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Last fall, I waited until after our first frost to dig up flower tubers. Cannas and dahlias do not overwinter in our cold climate and if I wanted some for the following year they had to be rescued from the ground.

The late fall day Bob and I worked in 2018, we froze our fingers. It was cold and windy. This fall I was determined to dig up our tubers before cold weather set in—the odd thing was when I told a friend that we’d be digging before frost she questioned my decision, “You don’t have to hurry,” she said. “It will be a long time before the ground freezes.”

Yes, we were a long way from frozen ground and dead tubers, but I wasn’t going to take any chances. Also, if I wanted my husband’s help, I had to choose a day where he wouldn’t freeze—Bob can’t handle any kind of cold. Just looking out the window at blowing leaves gives him chills.

Since frost hadn’t killed off the summer growth, we had to clip back the plants before we could dig. It’s amazing how large cannas can get in one growing season. Bob scooped up the discarded greens with his tractor/loader and took them to our brush pile.

I started using a shovel to locate the tubers in the soil. We didn’t have to get down on our hands and knees for this activity. The cannas had been planted in two old water troughs last spring, so they were in a raised bed. Still, getting those tubers out was work.

Bob send me to the shed for a potato fork. He said that would work better than the shovel. The fork moved the tubers from the soil a bit easier, especially since Bob took charge of the fork and did the digging.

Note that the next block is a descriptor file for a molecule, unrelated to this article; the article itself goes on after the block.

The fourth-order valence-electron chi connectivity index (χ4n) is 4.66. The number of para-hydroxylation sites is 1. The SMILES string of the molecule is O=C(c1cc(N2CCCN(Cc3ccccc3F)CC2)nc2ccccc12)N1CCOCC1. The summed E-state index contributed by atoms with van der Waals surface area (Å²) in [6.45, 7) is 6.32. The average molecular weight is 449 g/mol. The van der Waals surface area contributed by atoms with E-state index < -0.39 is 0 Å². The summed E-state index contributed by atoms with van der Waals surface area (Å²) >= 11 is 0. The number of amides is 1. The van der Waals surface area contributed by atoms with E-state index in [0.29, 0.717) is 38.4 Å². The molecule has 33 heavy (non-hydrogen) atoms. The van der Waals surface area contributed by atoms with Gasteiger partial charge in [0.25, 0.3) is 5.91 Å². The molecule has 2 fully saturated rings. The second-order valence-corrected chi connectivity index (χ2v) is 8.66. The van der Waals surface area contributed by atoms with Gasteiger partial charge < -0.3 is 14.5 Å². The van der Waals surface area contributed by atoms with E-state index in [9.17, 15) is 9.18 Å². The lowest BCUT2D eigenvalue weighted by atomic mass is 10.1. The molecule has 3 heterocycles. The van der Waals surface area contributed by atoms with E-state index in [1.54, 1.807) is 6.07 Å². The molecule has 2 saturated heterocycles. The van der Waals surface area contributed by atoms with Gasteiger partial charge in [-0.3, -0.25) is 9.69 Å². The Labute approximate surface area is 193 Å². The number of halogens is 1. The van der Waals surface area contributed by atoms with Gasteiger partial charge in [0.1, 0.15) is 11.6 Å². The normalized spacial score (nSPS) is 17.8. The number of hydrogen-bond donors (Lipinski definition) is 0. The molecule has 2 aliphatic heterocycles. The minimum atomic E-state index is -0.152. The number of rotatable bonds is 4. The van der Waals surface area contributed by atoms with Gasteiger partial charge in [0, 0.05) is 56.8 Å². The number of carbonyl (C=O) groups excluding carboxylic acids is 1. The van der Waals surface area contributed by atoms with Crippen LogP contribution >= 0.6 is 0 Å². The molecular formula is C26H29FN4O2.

Canna tubers grew and multiplied over the summer. There were at least twice as many in the water troughs as when we started last spring. After digging out one of our two canna raised gardens, we had more than we needed for replanting in spring 2020. I was ready to stop, but Bob wanted to keep digging. He said, “Not all will survive storage, so we’ll take them all in.”

Bob was right, as usual. I also knew that if we had too many for next spring that I could give them away. That’s how I got mine after all. (Thanks, Mary)

The first season we planted cannas, I planted them into different raised beds, old tractor tires. When it came time to dig them up for winter that year, we had a terrible time. The tubers had gone under the tire rim and were almost impossible to remove from their comfy bed.

It turned into quite a struggle getting those tubers out. They were never to be planted in old tractor tires again. That’s why I decided to move them to the water trough.

Soil clung to the tubers. Bob and I were covered with it. By the end of our digging, we had four huge baskets of canna tubers, but we weren’t finished. They needed some drying.

Bob pulled out drying racks his dad had made years ago. The tubers went on the racks in the shed and once they are dry, they will be put in paper bags to sleep in our basement until next spring.

Dahlias were also dug from the same troughs, though not as many. A different gardening friend had given me a few dahlias this spring. My favorite grew to be as tall as the cannas and had pink/yellow flowers that were six inches across. (Thanks, Bridget)

Perennials suit me better because they don’t need to be dug up every year. For a long time, I didn’t plant cannas and dahlias because of this digging issue. I’ll continue as long as we can do it in our ‘raised’ beds.

Now it’s time to check out our potted geraniums and make sure they are all set for winter, too.

Susan and Bob Manzke, Sunnybrook Farm, N8646 Miller Rd, Seymour, WI 54165; sunnybook@aol.com; www.susanmanzke.net/blog.

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